aIf your kids play video games, then chances are very good that they have at least asked you to play a game online. Online games like Fortnite and Call of Duty are HUGE. The entire video game industry has slowly been shifting its focus towards multiplayer-centric video games. No matter how much you want to avoid it, your kids will inevitably end up in a competitive online game.
We have to prepare our kids for these competitive environments the same way we prepare them for the little league field. These online spaces are no less real than playgrounds and playing fields.
The online gaming landscape is pretty toxic right now. So many players exhibit poor sportsmanship and lash out at other players when even the slightest thing goes wrong. It has gotten to the point where many players (myself included) won’t use voice chat unless playing with a group of people they have known for a long time.
We would never accept a situation like that on the ball field. Could you imagine a team full of kids that talks so much trash that three quarters of the team wore ear plugs? How would they even play?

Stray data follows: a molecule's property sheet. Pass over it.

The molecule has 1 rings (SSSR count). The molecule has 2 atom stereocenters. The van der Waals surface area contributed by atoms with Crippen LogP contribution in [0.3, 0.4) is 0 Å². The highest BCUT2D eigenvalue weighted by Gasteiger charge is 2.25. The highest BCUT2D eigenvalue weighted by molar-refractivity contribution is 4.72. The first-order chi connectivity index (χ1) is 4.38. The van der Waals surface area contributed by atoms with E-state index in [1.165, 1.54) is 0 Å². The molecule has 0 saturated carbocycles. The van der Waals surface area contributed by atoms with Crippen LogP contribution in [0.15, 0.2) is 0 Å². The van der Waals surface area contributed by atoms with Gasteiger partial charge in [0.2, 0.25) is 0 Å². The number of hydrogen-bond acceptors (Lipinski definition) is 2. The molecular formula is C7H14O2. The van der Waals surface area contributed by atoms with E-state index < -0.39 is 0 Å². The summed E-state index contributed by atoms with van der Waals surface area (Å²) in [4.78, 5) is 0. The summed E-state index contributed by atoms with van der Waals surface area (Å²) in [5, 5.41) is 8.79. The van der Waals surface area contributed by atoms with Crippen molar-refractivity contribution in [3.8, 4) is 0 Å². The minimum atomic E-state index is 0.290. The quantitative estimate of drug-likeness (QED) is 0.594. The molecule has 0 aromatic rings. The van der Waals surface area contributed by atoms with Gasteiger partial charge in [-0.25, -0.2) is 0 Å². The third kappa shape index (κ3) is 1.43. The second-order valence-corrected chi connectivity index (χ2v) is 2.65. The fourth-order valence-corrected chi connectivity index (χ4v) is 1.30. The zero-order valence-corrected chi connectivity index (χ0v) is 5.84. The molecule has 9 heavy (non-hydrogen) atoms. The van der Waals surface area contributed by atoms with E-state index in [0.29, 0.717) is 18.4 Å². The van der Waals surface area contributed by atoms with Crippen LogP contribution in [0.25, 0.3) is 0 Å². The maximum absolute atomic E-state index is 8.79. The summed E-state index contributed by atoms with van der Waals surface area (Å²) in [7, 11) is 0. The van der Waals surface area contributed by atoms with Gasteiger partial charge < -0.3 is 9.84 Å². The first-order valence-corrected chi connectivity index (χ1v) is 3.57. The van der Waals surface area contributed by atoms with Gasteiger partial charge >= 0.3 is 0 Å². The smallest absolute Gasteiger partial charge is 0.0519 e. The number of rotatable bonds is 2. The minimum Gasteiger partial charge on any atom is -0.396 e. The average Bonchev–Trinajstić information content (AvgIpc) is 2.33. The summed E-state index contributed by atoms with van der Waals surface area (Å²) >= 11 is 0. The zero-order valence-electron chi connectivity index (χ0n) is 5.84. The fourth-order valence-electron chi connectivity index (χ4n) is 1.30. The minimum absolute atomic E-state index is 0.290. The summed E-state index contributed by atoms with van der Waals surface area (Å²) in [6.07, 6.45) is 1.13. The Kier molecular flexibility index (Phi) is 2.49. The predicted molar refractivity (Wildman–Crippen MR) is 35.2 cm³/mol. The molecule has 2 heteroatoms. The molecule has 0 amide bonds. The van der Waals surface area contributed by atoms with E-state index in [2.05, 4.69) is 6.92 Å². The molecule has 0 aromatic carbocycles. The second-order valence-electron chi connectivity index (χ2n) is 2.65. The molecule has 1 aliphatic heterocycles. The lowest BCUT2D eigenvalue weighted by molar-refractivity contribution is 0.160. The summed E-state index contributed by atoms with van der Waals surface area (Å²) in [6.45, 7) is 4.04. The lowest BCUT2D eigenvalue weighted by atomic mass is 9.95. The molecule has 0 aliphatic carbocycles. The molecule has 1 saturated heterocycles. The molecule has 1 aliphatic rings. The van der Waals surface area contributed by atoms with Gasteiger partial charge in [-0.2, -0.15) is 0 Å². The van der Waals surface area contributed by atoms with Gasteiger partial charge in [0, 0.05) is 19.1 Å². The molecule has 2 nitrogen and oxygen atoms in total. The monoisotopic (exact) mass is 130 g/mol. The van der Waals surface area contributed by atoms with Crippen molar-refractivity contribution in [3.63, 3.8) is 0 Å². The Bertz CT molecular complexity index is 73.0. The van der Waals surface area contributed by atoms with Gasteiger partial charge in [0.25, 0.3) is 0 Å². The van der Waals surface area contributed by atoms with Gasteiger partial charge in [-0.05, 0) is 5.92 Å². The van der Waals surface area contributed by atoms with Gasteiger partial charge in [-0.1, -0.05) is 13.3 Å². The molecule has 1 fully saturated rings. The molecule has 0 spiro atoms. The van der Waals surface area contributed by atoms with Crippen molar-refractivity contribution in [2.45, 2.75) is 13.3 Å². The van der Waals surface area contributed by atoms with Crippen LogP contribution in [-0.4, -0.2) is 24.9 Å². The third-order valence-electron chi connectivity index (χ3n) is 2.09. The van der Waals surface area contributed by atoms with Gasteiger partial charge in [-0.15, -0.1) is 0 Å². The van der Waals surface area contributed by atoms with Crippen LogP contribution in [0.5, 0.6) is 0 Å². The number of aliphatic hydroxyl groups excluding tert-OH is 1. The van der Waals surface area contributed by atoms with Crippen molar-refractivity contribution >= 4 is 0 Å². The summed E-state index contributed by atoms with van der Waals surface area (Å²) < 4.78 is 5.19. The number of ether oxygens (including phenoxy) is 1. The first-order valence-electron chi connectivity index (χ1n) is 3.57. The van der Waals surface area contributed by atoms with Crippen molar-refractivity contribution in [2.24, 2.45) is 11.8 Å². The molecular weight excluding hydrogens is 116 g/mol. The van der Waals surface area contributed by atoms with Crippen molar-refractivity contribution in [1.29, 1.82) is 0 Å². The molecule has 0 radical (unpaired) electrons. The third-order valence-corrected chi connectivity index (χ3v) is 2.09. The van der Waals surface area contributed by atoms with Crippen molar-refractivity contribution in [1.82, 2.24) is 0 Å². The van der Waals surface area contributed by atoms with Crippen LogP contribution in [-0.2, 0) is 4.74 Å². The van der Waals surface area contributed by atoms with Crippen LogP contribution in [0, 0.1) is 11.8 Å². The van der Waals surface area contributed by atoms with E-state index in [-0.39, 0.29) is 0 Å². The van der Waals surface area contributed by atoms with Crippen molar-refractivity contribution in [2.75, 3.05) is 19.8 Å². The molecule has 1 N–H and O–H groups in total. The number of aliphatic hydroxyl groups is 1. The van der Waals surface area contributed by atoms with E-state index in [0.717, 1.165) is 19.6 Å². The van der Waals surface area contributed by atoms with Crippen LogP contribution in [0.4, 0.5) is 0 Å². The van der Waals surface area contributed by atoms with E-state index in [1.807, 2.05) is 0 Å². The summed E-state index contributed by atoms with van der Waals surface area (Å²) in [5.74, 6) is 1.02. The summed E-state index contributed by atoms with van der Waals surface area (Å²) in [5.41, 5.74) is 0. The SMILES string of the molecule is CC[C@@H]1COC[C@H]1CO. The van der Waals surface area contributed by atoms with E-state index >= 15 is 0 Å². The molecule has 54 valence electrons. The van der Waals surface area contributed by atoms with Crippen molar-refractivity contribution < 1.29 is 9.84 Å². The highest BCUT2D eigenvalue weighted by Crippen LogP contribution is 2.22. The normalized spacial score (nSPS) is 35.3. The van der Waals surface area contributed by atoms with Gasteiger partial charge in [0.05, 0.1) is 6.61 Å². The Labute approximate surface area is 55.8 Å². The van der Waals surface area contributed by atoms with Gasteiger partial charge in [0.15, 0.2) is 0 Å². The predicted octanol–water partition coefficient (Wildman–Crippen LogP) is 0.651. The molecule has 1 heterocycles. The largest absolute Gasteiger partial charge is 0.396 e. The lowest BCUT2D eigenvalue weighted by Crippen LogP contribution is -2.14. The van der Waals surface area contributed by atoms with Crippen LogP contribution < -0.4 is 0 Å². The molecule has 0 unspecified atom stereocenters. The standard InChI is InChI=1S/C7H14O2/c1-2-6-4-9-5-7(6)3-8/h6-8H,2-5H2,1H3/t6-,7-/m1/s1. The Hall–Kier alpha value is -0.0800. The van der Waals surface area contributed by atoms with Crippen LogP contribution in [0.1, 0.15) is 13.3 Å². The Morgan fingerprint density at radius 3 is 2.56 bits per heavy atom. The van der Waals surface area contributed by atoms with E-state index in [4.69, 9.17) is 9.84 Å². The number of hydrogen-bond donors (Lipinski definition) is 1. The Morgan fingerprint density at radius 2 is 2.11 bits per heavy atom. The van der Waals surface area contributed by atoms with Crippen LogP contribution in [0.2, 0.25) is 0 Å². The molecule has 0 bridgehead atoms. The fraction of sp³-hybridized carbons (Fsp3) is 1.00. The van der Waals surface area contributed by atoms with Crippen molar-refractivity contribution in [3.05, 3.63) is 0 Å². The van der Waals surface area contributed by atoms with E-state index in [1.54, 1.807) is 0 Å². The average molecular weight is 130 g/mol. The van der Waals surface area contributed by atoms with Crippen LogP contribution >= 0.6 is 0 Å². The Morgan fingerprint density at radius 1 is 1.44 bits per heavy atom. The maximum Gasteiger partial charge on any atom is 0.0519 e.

Here are some actionable steps to help your kids treat the playground and the online lobby with the same amount of respect (and make the play experience better for everyone involved).
- Talk to your kids about digital sportsmanship. This is the first step for everything. Let them know that you are aware of the spaces they play in. Encourage them to exhibit good sportsmanship and to avoid mirroring other players’ bad behaviors.
- Be present. A lot of these bad behaviors are practiced by kids who are playing their games in private spaces. You can combat this by moving gaming spaces into the shared parts in your home, or joining them to watch (and listen) to them play.
- Speak up! If you hear your child saying something inappropriate during a gaming session (or even ABOUT a gaming session), then you have to speak up immediately. Let them know that what they said was wrong or hurtful and why.
- Draw the connection. A lot of kids don’t see digital gaming spaces the same as real ones. They don’t see the need to use similar behaviors. It’s up to us as parents to help make that connection for them.
Do you and your family have any experience with online gaming? How do you help keep your kids from exhibiting (or experiencing) bad behavior online? Let me know in the comments!
What do you think? Sound off in the comments and let us know your thoughts!
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